One of the members of this clique, which I left unnamed at the time of that article’s creation, was Wayne Simmons, along with the previously unmentioned Admiral Lyons. Simmons was interesting in that, while McInerney, Vallely, Lyons, and Lopez have actual military or CIA credentials, his background was fraudulent. Simmons surrounded himself with actual retired generals and sometimes CIA officers who had a use for him, using that association to trade up the food chain and keep himself relevant. In the process, he became a member of the faux-CIA industry, people who claim to be working for the CIA, and even recruit others to work for him—other useful idiots who think they are working for a legitimate CIA operation.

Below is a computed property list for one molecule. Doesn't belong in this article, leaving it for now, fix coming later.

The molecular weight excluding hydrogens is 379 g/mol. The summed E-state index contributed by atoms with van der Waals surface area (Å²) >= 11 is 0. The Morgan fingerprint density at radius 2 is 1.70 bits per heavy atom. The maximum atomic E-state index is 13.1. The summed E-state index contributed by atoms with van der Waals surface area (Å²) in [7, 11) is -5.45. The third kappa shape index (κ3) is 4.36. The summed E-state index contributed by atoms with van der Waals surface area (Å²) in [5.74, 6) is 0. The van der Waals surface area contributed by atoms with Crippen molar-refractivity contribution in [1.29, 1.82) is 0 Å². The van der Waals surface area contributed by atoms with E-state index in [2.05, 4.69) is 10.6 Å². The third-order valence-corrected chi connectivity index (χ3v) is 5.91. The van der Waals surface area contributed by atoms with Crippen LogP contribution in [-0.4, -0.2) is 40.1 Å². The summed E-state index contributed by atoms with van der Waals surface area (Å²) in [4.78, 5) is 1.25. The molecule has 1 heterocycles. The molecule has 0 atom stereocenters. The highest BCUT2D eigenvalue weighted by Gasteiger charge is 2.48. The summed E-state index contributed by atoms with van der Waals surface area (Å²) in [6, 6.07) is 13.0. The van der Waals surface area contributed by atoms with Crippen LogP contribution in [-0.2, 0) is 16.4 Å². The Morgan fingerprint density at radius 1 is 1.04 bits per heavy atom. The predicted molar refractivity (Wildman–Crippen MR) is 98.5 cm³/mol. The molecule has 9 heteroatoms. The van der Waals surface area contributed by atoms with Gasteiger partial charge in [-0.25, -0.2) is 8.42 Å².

We may never know the full extent of the private intelligence network and shady cabals trying to hijack American foreign policy behind the scenes, but it appears that some folks in the CIA and Department of Justice finally got fed up with it. Now we get to wait and see if he is offered a plea bargain for testimony against his former friends.